The biggest problem is the first city is laid out horribly, atrociously, embarrassingly bad. Navigating through the city is awful when everything looks exactly the same, the biggest mistake in the game, beautiful environments to explore and about as bland a village as there could be.

#19 Edited by SerOlmy (1714 posts) -

@FelipeInside:

Which is fine, but there has to be a payoff. Like I said I cut my teeth learning to play Endless Space without any assistance, didn't win until my 4th match, I am not averse to steep learnign curves. But in D:OS there is just learning curve with no payoff, the story is uninspired and directionless. It feels like the developers are making it purposefully obtuse, there is nothing intuitive about the crafting or combat, or how to build your character. Further, I get no enjoyment out of the combat. When I finally won a match on turn 200 on Endless Space it was awesome, the final 50 turns I could feel myself getting closer and planning multiple turns ahead. Even the times I lost I was learning and it was still exciting. I get none of that thrill from D:OS. I just look forward to more boring combat, more marathon side-quests, and more uninspired story. It simply doesn't appeal to me, I wanted BG/NWN/IWD level narrative and combat, then I could deal with the frustration. As it is now it has neither of those, throw in the fact that you only have two companions and the narrative looks even worse.

#20 Posted by FelipeInside (25584 posts) -

@SerOlmy said:

@FelipeInside:

Which is fine, but there has to be a payoff. Like I said I cut my teeth learning to play Endless Space without any assistance, didn't win until my 4th match, I am not averse to steep learnign curves. But in D:OS there is just learning curve with no payoff, the story is uninspired and directionless. It feels like the developers are making it purposefully obtuse, there is nothing intuitive about the crafting or combat, or how to build your character. Further, I get no enjoyment out of the combat. When I finally won a match on turn 200 on Endless Space it was awesome, the final 50 turns I could feel myself getting closer and planning multiple turns ahead. Even the times I lost I was learning and it was still exciting. I get none of that thrill from D:OS. I just look forward to more boring combat, more marathon side-quests, and more uninspired story. It simply doesn't appeal to me, I wanted BG/NWN/IWD level narrative and combat, then I could deal with the frustration. As it is now it has neither of those, throw in the fact that you only have two companions and the narrative looks even worse.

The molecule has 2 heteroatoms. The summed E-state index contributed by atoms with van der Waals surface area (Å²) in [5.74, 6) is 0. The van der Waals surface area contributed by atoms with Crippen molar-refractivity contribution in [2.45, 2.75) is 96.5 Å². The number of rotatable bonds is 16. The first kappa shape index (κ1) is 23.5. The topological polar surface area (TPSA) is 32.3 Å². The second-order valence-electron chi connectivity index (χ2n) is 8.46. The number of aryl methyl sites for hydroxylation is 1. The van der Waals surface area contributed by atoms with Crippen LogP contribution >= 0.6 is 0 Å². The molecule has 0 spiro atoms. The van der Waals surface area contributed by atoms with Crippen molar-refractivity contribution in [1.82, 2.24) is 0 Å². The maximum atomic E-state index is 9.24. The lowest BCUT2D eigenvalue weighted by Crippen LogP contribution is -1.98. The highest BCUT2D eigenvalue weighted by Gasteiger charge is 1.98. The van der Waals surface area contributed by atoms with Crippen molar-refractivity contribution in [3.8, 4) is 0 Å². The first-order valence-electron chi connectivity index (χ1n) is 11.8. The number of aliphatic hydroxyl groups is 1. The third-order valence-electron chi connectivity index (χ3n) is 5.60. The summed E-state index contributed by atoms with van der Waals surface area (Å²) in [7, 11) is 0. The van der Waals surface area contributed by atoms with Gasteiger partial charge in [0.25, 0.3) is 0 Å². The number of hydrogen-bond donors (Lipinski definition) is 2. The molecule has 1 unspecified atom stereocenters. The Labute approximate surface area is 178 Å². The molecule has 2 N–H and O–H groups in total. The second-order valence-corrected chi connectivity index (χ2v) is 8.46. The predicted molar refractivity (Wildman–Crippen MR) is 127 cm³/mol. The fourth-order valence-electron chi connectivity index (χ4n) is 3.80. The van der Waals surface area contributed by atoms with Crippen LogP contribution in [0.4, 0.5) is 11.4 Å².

I haven't played enough of it to generate an opinion, but so far I don't seem to have as much problem as you finding where to go etc.